Wednesday, November 22, 2006


In one sense, I like Richard Dawkins. He, along with men like Daniel Dennett and Sam Harris, is a leading evangelist for thorough-going atheism. Now, I obviously do not like his atheism. But the reason I like Richard Dawkins is that he is the kind of person who makes it very clear that atheism, or "science," is really another religion that cannot be accomodated with Christianity.

He, of course, does not claim that he is religious. He recently said, "I am utterly fed up with the respect that we - all of us, including the secular among us - are brainwashed into bestowing on religion." He seems to have bought into the very common but very wrong conception that religion entails belief in a Supreme Being. While this seems plausible on the surface, it runs into insuperable difficulties when we try to use this definition in practice.

A much better definition of religious belief has been given by Roy Clouser. He writes that "a belief is a religious belief provided that:
(1) It is a belief in something as divine per se no matter how that is further described, or
(2) it is a belief about how the non-divine depends upon the divine per se, or
(3) it is a belief about how humans come to stand in proper relation to the divine per se,
(4) where the essential core of divinity per se is to have the status of unconditionally non-dependent reality" (The Myth of Religious Neutrality, p. 24).

Given this more accurate definition of religious belief, it is clear that Dawkins' naturalism is indeed a religion. Naturalism says that the cosmos is all that is, that ever was, and that ever will be (a rough quote from Carl Sagan, an evangelist for naturalism of the past generation). In other words, the cosmos has the status of unconditionally non-dependent reality. It is "god," and in naturalistic thinking, we are all extensions of this "god." Thus we are the universe trying to figure itself out. This is just another variety of paganism, a religious belief that has been around long before it illegitimately cloaked itself in the respectable garb of "science."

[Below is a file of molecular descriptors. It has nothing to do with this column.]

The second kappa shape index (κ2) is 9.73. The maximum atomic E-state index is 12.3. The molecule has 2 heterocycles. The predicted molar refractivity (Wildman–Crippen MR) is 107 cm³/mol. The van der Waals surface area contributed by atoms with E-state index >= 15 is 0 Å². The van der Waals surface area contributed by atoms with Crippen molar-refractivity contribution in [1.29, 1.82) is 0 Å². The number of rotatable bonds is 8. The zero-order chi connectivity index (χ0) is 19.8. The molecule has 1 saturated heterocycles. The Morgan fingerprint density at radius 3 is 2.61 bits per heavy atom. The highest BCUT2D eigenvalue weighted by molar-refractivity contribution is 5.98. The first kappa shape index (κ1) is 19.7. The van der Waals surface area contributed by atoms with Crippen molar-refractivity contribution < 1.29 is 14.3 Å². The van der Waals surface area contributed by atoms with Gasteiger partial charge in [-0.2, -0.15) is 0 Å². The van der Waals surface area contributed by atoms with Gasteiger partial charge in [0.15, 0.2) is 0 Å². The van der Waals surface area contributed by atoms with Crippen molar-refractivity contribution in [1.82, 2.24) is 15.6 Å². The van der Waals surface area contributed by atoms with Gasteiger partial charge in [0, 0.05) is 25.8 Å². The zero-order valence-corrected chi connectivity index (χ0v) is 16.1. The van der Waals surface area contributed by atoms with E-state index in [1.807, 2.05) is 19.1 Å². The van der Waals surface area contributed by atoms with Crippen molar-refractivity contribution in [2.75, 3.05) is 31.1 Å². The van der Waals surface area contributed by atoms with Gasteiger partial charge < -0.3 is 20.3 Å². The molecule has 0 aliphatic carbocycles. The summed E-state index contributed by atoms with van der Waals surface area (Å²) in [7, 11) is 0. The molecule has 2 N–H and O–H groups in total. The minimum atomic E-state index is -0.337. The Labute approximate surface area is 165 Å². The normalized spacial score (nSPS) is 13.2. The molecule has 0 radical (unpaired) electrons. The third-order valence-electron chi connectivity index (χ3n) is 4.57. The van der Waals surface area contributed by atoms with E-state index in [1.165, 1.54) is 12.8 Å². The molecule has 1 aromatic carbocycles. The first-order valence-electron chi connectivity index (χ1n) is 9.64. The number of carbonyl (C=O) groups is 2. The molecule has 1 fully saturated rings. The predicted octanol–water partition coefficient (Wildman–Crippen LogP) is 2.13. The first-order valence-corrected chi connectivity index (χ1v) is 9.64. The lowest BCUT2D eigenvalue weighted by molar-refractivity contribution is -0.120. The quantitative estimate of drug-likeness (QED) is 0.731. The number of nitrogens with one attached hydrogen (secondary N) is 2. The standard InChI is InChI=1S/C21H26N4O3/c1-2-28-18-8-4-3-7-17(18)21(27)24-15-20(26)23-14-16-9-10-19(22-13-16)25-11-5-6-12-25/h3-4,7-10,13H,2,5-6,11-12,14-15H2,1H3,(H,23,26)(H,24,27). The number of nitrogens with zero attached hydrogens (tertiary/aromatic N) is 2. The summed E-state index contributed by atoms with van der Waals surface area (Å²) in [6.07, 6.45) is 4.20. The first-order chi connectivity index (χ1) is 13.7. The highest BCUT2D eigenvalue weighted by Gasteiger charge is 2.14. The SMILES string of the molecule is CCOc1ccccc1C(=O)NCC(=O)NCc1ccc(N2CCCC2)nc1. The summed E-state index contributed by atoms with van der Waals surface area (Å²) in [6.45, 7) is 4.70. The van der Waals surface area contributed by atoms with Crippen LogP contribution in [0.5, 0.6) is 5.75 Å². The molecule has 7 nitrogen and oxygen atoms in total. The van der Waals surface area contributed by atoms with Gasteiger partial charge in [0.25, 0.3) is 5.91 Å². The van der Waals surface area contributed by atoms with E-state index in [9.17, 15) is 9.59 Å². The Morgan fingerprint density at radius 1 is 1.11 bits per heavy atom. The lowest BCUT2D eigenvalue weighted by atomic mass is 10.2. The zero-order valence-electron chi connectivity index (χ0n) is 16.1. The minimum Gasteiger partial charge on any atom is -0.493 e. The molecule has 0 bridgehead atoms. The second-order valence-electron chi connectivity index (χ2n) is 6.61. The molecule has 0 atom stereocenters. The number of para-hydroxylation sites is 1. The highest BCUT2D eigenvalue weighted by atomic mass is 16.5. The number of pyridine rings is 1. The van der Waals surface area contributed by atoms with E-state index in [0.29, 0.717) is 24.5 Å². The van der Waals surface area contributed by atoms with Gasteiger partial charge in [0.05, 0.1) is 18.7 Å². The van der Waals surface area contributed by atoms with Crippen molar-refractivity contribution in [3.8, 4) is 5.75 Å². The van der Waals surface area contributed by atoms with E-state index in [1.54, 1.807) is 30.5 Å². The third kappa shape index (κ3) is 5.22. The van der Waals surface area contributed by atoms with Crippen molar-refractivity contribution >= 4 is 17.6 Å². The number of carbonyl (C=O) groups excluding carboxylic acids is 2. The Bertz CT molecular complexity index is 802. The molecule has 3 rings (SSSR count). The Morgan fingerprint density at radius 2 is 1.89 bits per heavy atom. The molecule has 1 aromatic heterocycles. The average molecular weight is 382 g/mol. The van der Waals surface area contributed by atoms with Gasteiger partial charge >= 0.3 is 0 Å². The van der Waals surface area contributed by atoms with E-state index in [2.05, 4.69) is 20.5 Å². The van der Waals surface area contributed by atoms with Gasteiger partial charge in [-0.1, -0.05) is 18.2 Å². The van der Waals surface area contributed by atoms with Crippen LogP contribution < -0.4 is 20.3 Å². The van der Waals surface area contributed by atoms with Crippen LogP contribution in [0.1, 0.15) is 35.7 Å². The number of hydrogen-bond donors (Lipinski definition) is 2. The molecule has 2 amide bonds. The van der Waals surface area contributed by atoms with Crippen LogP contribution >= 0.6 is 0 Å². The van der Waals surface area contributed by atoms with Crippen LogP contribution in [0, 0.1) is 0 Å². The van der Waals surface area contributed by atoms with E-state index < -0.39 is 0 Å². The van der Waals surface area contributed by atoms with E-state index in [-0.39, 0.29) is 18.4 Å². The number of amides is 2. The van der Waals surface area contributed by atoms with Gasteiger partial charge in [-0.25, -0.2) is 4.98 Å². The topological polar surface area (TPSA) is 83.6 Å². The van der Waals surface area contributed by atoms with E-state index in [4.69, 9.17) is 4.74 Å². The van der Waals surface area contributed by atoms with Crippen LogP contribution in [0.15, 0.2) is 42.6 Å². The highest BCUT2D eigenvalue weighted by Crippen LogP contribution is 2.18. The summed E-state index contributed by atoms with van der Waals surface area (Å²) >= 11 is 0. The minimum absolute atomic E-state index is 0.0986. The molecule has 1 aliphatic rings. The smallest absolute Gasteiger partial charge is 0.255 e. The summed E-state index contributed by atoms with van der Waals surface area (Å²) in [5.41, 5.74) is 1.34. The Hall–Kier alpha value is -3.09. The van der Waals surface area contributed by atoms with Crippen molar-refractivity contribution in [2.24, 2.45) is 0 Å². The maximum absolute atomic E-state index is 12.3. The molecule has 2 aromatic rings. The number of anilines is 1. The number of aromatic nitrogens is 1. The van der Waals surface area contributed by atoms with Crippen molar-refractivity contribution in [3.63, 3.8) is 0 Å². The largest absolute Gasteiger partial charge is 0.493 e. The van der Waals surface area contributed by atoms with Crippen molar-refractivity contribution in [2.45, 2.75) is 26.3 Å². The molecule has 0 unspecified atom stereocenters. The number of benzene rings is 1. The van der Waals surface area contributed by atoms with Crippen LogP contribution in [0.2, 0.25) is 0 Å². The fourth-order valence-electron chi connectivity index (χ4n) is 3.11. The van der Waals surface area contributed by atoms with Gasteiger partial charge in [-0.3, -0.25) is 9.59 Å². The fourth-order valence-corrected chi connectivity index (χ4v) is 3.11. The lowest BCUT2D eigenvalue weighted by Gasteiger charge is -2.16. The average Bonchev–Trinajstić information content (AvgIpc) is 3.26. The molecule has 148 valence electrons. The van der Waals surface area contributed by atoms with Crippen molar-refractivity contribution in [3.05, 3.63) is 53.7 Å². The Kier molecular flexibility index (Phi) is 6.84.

This all fits precisely with what the Bible teaches. The Bible says that, as creatures made in the image of God (Gen 1:26-27), all men are inescapably religious (Romans 1:18-23). They will either worship the one true and living God, or they will come up with some kind of substitute. Anything that replaces God is an idol, even if it does not have formal rites of worship (e.g. covetousness is idolatry). This stark antithesis is fundamental to biblical religion. Either you worship God as revealed in the face of Jesus Christ, or you worship an idol. Either you embrace the true religion, or you have a false religion. There is no possibility of being "non-religious."

The reason I like Richard Dawkins is that he recognizes the antithesis, despite the fact that he is confused about the nature of religion. There are far too many atheists and Christians alike who try to work out some kind of middle ground between their competing religions. But, as Dawkins correctly recognizes, it simply can't be done.

Some links to recent comments about Richard Dawkins:

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